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Groups Act to Force EPA to Issue Soot Air Pollution Standards

Groups Act to Force EPA to Issue Soot Air Pollution Standards

Earthjustice

Public health and environmental groups are taking legal action aimed at forcing the U.S. Environmental Protection Agency (EPA) to issue new standards to limit levels of soot, smoke and other airborne particles linked to thousands of premature deaths each year.

The groups sent a notice of intent to sue letter to EPA administrator Lisa Jackson giving EPA 60 days to address their failure to conduct a mandatory five-year review of the 2006 particulate matter standards, which should have been completed Oct. 17.

These limits—called the national ambient air quality standards—drive cleanup of pollution across the nation and, by law, must be set to protect public health. The Clean Air Act requires that EPA determine if the standards meet that requirement by reviewing the science every five years.

The letter was filed by Earthjustice on behalf of the American Lung Association and National Parks Conservation Association. In 2006, the Bush administration ignored recommendations by its science advisors for stronger protections and adopted the current, weak particulate matter standards. In 2009, as a result of a legal challenge brought by these groups, a federal appeals court ruled that these standards were deficient and sent them back to EPA for corrective action.

Since then the Obama EPA has failed to propose new standards although the science confirms that particulate matter pollution in the U.S. continues to cause thousands of premature deaths and tens of thousands of hospital visits every year.

“Scientists, medical professionals, the courts and the general public have agreed for years that deadly soot levels are unacceptable for Americans. Our actions today demand that EPA adopt the legally-required air quality standards that will save thousands lives,” said Paul Cort, staff attorney for Earthjustice.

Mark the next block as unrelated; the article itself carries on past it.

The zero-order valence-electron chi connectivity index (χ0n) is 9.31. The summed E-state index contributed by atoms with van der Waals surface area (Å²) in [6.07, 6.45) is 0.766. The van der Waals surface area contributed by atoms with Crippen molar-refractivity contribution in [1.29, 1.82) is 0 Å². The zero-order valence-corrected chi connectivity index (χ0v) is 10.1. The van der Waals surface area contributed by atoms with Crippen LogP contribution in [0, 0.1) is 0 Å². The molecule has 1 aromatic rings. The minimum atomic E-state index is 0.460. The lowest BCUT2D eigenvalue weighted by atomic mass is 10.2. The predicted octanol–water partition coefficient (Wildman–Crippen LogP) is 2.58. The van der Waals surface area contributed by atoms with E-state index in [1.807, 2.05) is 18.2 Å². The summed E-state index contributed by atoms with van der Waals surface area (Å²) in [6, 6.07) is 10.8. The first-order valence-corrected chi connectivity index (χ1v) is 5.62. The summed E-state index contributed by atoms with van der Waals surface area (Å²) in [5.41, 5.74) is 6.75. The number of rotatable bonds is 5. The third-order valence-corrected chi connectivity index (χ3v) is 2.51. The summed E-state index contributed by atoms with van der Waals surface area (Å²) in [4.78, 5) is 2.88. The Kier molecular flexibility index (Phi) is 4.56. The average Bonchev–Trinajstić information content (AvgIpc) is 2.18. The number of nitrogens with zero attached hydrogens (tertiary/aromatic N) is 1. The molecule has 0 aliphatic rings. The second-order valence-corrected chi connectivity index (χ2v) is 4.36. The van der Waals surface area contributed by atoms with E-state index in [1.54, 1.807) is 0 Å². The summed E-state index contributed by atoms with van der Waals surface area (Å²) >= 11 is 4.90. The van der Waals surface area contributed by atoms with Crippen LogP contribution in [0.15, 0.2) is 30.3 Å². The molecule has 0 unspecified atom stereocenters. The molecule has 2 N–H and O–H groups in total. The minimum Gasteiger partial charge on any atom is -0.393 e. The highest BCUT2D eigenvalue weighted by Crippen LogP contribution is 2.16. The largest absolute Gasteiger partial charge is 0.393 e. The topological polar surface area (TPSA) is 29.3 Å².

“The scientific evidence keeps growing to show that particulate matter is a deadly air pollutant—and that the current standards fail to protect us from that threat,” said Janice E. Nolen, assistant vice president, National Policy and Advocacy, for the American Lung Association. “We need EPA to follow the law and finish the job.”

“By adopting more protective soot standards EPA will help clear the air in our national parks at the same time it is making the air healthier for all Americans to breath,” said Mark Wenzler, vice president for Climate and Air Quality at National Parks Conservation Association.

Airborne particulate matter is comprised of tiny particles of smoke, soot, metals and other chemical compounds emitted from sources like power plants, factories and diesel trucks. Scientists say particulate matter which can penetrate deep into our lungs, is one of the most toxic forms of air pollution. They estimate that it is responsible for tens of thousands of premature deaths nationwide every year. It is also linked to the aggravation of respiratory illnesses, such as asthma, bronchitis and chronic obstructive lung disease (COPD), and to heart disease and lung cancer. Particulate matter is also responsible for much of the haze that clouds many of our cities and parklands.

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